The FCA has completed a thematic review looking at money laundering risks and vulnerabilities in the capital markets sector.
Given the relatively high levels of regulation and scrutiny – and the complexity of the products involved – capital markets might not seem like an obviously attractive environment for money laundering. But it can and does happen – as illustrated by seven typologies outlined in an annex to the FCA’s report (based on real examples).
The FCA visited 19 participants across investment banks, recognised investment exchanges, trade bodies, clearing and settlement houses, inter-dealer brokers, trading firms, and a custodian bank. Its main focus was on the secondary markets, but the report also includes a section on primary market services.
The FCA’s findings highlight some specific areas of concern around capital market participants’ awareness of money laundering risk – and a number of risks specific to the sector. Its general conclusion was that most participants were ‘in the early stages of their thinking’ on money laundering risk and needed to do more to fully understand their exposures.
Effective customer risk assessment and customer due diligence (CDD) were singled out as key to reducing opportunities for money laundering in the capital markets arena.
This task is complicated, the report concedes, by the fact that capital markets transactions often involve many firms in a long transaction chain. This makes it essential (as illustrated by the recent Upper Tribunal case involving Linear Investments Limited) to verify that each link in the chain meets its obligations – rather than simply relying on others to monitor transactions.
The FCA identified a wide range of approaches to anti-money laundering transaction monitoring, highlighting some of the risks and challenges this presents.
Many market participants focused primarily on detecting insider dealing, market manipulation and other forms of market abuse, failing to recognise the possibility that suspicious activity might be indicative of money laundering.
Another concern raised was that some capital markets participants were unclear about their obligations in terms of submitting Suspicious Activity Reports (SARs).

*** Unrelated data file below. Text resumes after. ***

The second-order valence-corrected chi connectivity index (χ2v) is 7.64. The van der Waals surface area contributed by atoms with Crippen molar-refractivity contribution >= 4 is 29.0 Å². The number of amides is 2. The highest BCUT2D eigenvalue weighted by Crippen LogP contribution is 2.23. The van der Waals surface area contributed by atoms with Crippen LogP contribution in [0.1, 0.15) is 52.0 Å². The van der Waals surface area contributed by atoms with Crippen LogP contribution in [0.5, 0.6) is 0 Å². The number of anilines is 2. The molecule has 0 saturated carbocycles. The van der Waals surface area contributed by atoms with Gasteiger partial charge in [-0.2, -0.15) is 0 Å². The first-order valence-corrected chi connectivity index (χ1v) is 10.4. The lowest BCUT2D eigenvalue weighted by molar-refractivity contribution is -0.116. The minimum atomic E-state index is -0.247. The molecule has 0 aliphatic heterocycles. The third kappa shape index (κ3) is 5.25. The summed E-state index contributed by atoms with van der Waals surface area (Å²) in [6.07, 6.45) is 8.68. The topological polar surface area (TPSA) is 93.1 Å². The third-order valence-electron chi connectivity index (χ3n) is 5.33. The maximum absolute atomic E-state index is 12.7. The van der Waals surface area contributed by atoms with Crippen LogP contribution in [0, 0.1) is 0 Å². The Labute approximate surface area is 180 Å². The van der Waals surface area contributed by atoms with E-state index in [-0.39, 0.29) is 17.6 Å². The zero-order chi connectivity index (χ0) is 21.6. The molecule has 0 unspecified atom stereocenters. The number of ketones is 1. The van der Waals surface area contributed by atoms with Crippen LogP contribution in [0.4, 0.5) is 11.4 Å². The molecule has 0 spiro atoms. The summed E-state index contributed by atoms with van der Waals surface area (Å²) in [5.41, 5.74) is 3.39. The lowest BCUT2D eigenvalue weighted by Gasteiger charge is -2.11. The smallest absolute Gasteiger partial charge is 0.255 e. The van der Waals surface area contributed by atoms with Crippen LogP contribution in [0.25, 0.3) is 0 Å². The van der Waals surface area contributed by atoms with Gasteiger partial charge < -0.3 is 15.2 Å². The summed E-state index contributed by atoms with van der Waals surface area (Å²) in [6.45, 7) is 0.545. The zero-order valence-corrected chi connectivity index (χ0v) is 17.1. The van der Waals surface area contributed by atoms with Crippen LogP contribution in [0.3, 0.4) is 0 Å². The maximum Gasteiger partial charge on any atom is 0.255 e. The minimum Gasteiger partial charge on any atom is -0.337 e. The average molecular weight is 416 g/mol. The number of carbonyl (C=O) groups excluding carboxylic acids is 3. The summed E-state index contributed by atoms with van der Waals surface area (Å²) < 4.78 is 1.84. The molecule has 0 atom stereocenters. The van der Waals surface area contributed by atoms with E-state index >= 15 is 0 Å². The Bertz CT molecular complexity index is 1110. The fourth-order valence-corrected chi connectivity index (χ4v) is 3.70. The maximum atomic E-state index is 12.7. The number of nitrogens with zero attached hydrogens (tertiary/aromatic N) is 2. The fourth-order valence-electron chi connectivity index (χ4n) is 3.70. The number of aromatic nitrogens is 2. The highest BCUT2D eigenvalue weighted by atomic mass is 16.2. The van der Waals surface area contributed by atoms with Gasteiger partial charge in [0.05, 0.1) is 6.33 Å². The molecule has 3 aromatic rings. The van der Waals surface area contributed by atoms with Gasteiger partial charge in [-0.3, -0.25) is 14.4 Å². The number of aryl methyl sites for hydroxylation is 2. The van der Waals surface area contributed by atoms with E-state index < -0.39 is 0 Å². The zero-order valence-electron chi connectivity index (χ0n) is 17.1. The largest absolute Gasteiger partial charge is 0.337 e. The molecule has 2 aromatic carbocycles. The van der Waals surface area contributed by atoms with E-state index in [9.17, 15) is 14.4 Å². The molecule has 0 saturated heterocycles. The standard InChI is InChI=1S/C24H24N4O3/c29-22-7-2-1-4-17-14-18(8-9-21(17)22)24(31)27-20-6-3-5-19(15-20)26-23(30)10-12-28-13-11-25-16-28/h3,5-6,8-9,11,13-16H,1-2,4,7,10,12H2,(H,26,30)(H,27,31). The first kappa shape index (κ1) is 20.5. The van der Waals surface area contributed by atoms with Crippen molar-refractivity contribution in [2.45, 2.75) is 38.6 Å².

The FCA also raised concerns over insufficient accountability and ownership of money laundering risk at a senior level, with AML tending to be seen too much as a compliance or back-office responsibility.
The adequacy or otherwise of the various participants’ provision for training around money laundering also provoked comment. Some firms used a variety of training methods tailored to the specific risks they believed they were most exposed to, with insufficient focus on money laundering risk. Others relied on a ‘basic’ AML module within a broader training package.
The FCA’s report noted that various participants in the thematic review said they had used the regulator’s Final Notice for Deutsche Bank in 2017 as an aid to understanding money-laundering risks in capital markets sector, but that they would find it helpful to have other sector-specific examples of how money laundering can arise.
The seven typologies included in the report’s annex, respond by illustrating in practice how money can be laundered in a capital markets environment. Each of the anonymised (and partially fictionalised) case studies is accompanied by a short list of questions which could help market participants in framing their risk assessment, transaction monitoring and training provisions.
The FCA has specifically said it expects capital markets firms to consider their approach to identifying and assessing money laundering risk in light of this new report. Changes to the FCA’s supervisory approach are also under consideration in the light of the review’s findings.
How can Thistle help you?
Thistle helps firms implement proportionate and risk-based policies and procedures to comply with the Money Laundering Regulations 2017, the FCA Handbook and industry guidance.
Our Financial Crime team are highly knowledgeable in all areas of Anti-Money Laundering regulation and the implications these regulations have on firms in the Capital Markets sector.
Our assistance includes helping firms to conduct an AML risk assessment on its business operations, reviewing customer due diligence arrangements and offering guidance on firm’s AML governance. Visit our Financial Crime page to find out more about what we do.
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